FILE PHOTO: Container ships wait off the coast of the congested ports of Los Angeles and Long Beach, in Long Beach, California, U.S., September 29, 2021. REUTERS/Mike Blake/File Photo

High Winds Expected at Ports of Los Angeles and Long Beach Anchorages and Holding Areas

Mike Schuler
Total Views: 2639
October 25, 2021

The bomb cyclone that has impacted the Pacific Northwest since Sunday has made its way to the ports of Los Angeles and Long Beach, where close to a record number of ships are backed up in anchorages and holding areas.

The U.S. Coast Guard Captain of the Port for Sector Los Angeles-Long Beach is encouraging drifting commercial ships in holding areas to “proceed under power” prior to the arrival of a wind event forecasted for today and tomorrow.

Sector Los Angeles-Long Beach issued a Marine Safety Information Bulletin on Monday with a Heavy Weather Advisory and guidance for ships during severe high wind events that are likely to become more frequent in the fall and winter. The bulletin comes as close to a record number of ships are currently at anchor or drifting in holding areas outside the San Pedro Bay Port complex, home to the ports of Los Angeles and Long Beach which handle approximately 40% of imported containers into the United States.

The safety bulletin addresses the safety and security of ships within the LA-LB Captain of the Port Zone, including the approaches to the Ports of Los Angeles, Long Beach, and Port Hueneme, ahead of the severe wind event forecasted for later today.

“In order to ensure the safe navigation of all vessels, the Captain of the Port encourages all commercial vessels greater than 1600 gross tons that are underway, not making way, to proceed under power prior to the forecasted weather,” the safety bulletin reads. The “underway, not making way” would include ships drifting in designated holding areas.

The Marine Exchange of Southern California, which provides Vessel Traffic Services for the area, reported today that there are 56 ships at anchor and another 51 in holding areas within 40 miles of the ports, including 30 containerships at anchor and 43 in holdings areas.

An update last Friday from the Marine Exchange requested that ships at anchor and in holding areas should voluntarily go to sea before today’s wind event so they can space themselves out. While Monday’s safety bulletin from the Captain of the Port does not explicitly request that drifting vessels in holding areas should proceed to sea, it does remind vessels of their obligations, whether expressly or implied, during severe high wind events while in the COTP Zone.

For anchored vessels:

When wind speed (including wind gusts) exceeds 35 knots forecasted and or observed, all anchored commercial vessel greater than 1600 gross tons shall ensure:

a. That a second anchor, if installed, is made ready to let go,
b. That their propulsion plant is placed in immediate standby,
c. That the vessel is not dragging anchor.

For vessels in holding/drift areas:

When wind speed (including wind gusts) exceeds 30 knots, the Captain of the Port strongly recommends that all commercial vessels greater than 1600 gross tons that are underway, not making way, shall:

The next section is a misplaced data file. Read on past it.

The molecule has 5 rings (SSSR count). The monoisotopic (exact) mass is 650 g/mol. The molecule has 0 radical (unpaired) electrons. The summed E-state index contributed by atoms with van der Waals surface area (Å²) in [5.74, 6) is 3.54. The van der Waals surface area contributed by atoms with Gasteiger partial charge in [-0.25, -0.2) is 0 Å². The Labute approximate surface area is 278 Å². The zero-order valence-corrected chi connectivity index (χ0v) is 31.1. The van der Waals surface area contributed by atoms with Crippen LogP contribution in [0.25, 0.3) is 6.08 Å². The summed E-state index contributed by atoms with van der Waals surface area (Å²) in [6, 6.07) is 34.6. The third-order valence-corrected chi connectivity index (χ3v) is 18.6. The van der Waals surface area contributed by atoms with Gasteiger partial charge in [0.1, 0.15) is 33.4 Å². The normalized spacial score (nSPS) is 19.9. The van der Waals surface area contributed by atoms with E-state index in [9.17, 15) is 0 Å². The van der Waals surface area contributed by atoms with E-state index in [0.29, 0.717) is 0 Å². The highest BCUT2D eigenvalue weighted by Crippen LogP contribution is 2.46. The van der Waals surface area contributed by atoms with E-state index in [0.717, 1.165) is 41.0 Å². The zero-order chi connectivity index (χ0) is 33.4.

a. Have their propulsion plan in immediate standby,
b. Remain great than two nautical miles from other vessels at all times,
c. Remain greater than two nautical miles from traffic lanes, shoal water, and shore.

The screen capture below from’s dashboard shows cargo ships at anchor and in holdings areas off the ports of Los Angeles and Long Beach as of early Monday afternoon.

Screen shot from 12:47 p.m. PT, October 25, 2021. Courtesy

The weather system today and Tuesday is part of the “bomb cyclone” and atmospheric river that has been impacting the U.S. West Coast since Sunday. According to the National Weather Service, the system’s minimum central pressure dropped to 942.5 mb on Sunday, the lowest pressure ever recorded off the Pacific Northwest.

For Monday, the National Weather Service has issued a Small Craft Advisory in effect through late tonight for the coastal waters from Point Mugu to San Mateo Point, which includes the San Pedro Bay port area, as well as Santa Catalina Island. The area tonight should see winds of 15 to 25 knots with gusts to 30 knots (34.5 mph) and combined seas 7 to 9 feet.

“Synopsis for the southern California coast and Santa Barbara Channel including the Channel Islands National Marine Sanctuary and National Park…at 16Z, or 9 AM PDT, a 969 MB low was 300 NM NW of Seattle, with a cold front pushing through the coastal waters. This storm system will bring a period of gusty south winds and steep seas everywhere today, with a very large west to northwest swell forming today through Tuesday,” the NWS said in its 9:18 a.m. PDT Coastal Waters Forecast.

The same weather system is responsible for complicating the salvage and firefighting on board ZIM Kingston, at anchor in the Strait of Juan de Fuca off Victoria, B.C., following a fire after the ship lost some 40 containers at sea sometime late Thursday or early Friday. While the fire has been reported as stable, a hazardous materials team expected to board the ship on Monday have been unable to because of the weather.

Safety concerns regarding the backlog of ships at the ports of Los Angeles and Long Beach have been heightened in recent weeks following this month’s oil spill which investigators now believe could be related to an anchor dragging incident during a severe wind event all the way back on January 25, 2021. During that storm, about half of the ships at anchor (24 in total) raised anchor and went to sea to ride out the storm.

The full Sector Los Angeles-Long Beach Marine Safety Information Bulletin with the “Heavy Weather Advisory” can be viewed here.

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